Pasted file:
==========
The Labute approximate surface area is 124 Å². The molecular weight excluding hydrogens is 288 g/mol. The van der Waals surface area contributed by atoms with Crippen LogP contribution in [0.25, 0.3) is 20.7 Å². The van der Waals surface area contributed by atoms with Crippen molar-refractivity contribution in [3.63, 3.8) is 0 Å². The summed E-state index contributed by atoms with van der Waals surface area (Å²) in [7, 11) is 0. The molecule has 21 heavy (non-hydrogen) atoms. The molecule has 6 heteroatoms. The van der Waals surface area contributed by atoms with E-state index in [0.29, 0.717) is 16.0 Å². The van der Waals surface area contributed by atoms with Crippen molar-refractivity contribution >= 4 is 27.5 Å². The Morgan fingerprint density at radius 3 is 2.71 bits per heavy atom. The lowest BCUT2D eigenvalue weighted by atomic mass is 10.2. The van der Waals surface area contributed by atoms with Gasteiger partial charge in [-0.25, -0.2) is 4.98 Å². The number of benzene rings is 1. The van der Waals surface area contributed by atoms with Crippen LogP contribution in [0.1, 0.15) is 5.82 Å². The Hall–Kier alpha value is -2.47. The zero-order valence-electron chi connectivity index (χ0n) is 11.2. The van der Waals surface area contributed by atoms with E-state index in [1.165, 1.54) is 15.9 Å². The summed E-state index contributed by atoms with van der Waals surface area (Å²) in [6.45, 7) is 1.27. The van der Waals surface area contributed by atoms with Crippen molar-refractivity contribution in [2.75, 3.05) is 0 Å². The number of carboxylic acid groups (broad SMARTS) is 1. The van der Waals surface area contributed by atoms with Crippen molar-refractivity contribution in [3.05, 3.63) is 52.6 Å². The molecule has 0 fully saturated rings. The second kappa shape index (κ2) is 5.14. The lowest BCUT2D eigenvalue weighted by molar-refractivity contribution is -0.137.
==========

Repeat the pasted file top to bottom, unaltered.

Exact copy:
The Labute approximate surface area is 124 Å². The molecular weight excluding hydrogens is 288 g/mol. The van der Waals surface area contributed by atoms with Crippen LogP contribution in [0.25, 0.3) is 20.7 Å². The van der Waals surface area contributed by atoms with Crippen molar-refractivity contribution in [3.63, 3.8) is 0 Å². The summed E-state index contributed by atoms with van der Waals surface area (Å²) in [7, 11) is 0. The molecule has 21 heavy (non-hydrogen) atoms. The molecule has 6 heteroatoms. The van der Waals surface area contributed by atoms with E-state index in [0.29, 0.717) is 16.0 Å². The van der Waals surface area contributed by atoms with Crippen molar-refractivity contribution >= 4 is 27.5 Å². The Morgan fingerprint density at radius 3 is 2.71 bits per heavy atom. The lowest BCUT2D eigenvalue weighted by atomic mass is 10.2. The van der Waals surface area contributed by atoms with Gasteiger partial charge in [-0.25, -0.2) is 4.98 Å². The number of benzene rings is 1. The van der Waals surface area contributed by atoms with Crippen LogP contribution in [0.1, 0.15) is 5.82 Å². The Hall–Kier alpha value is -2.47. The zero-order valence-electron chi connectivity index (χ0n) is 11.2. The van der Waals surface area contributed by atoms with E-state index in [1.165, 1.54) is 15.9 Å². The summed E-state index contributed by atoms with van der Waals surface area (Å²) in [6.45, 7) is 1.27. The van der Waals surface area contributed by atoms with Crippen molar-refractivity contribution in [2.75, 3.05) is 0 Å². The number of carboxylic acid groups (broad SMARTS) is 1. The van der Waals surface area contributed by atoms with Crippen molar-refractivity contribution in [3.05, 3.63) is 52.6 Å². The molecule has 0 fully saturated rings. The second kappa shape index (κ2) is 5.14. The lowest BCUT2D eigenvalue weighted by molar-refractivity contribution is -0.137.